200875 Fatalities in cargo hold fire
View of fire-damaged tanktop sheathing, spar ceiling and burnt remains of insulation foam.
On a general cargo vessel undergoing repairs at a yard, a shore worker was gas-cutting the deck plating of the upper tween deck. The hold had only one means of access available, consisting of a common access trunk with fixed vertical ladder sections. Eight other labourers were engaged in different tasks in the lower hold. Apart from remnants of wooden sheathing on the tanktop and spar ceiling against the side shell, there was an accumulation of flammable debris, consisting mainly of discarded insulation foam both in the tween decks and at the bottom of the hold.
It is thought that falling sparks and carelessly disposed cigarette butts started a fire in the mid-tween deck and was unnoticed by the workers for a considerable time. Fresh air was passing freely through the openings on the upper tween deck and smoke and hot gases began rising via the access trunk.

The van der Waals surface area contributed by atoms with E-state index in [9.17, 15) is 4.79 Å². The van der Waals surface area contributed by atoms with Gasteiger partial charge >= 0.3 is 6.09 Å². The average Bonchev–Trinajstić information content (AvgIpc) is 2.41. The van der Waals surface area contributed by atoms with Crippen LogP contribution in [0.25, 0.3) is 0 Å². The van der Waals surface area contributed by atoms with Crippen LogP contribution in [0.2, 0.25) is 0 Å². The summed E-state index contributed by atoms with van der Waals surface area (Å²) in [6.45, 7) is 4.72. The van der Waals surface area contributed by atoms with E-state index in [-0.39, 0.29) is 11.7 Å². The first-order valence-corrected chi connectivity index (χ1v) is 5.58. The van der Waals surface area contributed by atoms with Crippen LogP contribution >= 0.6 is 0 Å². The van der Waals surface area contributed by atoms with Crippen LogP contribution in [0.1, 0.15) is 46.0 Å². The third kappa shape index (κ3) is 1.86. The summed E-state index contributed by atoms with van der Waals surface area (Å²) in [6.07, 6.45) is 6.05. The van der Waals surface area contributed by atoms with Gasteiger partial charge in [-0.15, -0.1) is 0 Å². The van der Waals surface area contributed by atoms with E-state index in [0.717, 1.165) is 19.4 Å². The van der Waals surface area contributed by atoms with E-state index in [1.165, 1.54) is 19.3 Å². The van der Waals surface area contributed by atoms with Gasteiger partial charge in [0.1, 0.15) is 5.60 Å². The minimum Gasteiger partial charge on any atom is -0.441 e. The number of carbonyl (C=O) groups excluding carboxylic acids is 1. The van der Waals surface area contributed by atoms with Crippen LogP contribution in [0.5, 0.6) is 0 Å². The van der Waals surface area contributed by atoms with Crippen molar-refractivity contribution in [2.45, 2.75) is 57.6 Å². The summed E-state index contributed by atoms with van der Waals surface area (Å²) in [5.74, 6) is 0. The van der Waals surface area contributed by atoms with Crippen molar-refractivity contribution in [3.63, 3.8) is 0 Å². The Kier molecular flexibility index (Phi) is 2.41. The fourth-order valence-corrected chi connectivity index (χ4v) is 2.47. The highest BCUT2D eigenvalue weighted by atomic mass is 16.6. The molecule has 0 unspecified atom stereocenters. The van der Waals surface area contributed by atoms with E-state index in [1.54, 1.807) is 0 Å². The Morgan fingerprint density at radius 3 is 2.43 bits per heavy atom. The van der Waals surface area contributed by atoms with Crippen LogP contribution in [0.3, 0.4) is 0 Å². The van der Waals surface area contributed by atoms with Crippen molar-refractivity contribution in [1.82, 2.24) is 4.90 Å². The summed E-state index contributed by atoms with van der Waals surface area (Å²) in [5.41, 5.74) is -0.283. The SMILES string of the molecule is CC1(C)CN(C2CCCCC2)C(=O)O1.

By the time the workers detected the fire in the lower hold, it was well established in the mid-tween deck and the flames had spread to the access trunk. The gas cutter operator at the top finally became aware of the fire and ran away to raise the alarm.
Three workers from the lower hold managed to scramble through the fire via the access trunk, sustaining severe burns and injuries, but the remaining five were trapped in the lower hold, which was rapidly filling with smoke and becoming deficient in oxygen.
The shore fire brigade arrived and took charge of the fire-fighting operations. The ship's crew was mustered and found correct, but there appeared to be scanty information about the number of shore workers inside the hold. The fire brigade cut several holes in the deck plating and hull and water was pumped into the hold through fire hoses until the fire was extinguished. Later, search teams waded through the smoke-filled and water-logged lower hold and retrieved the bodies of two dead workers. The last three shore labourers survived and were sent to a shore hospital.
Root cause/contributory factors
The hot work operation was commenced without any risk assessment or issue of hot work permit;
Poor housekeeping resulting in accumulation of flammable debris;
Many of the shore labourers were habitual smokers and prone to dispose of cigarette butts carelessly at the work site;
The cargo hold had only one escape route;
There was no effective deck patrol or fire watch;
The yard had no proper system in place for accounting for their personnel.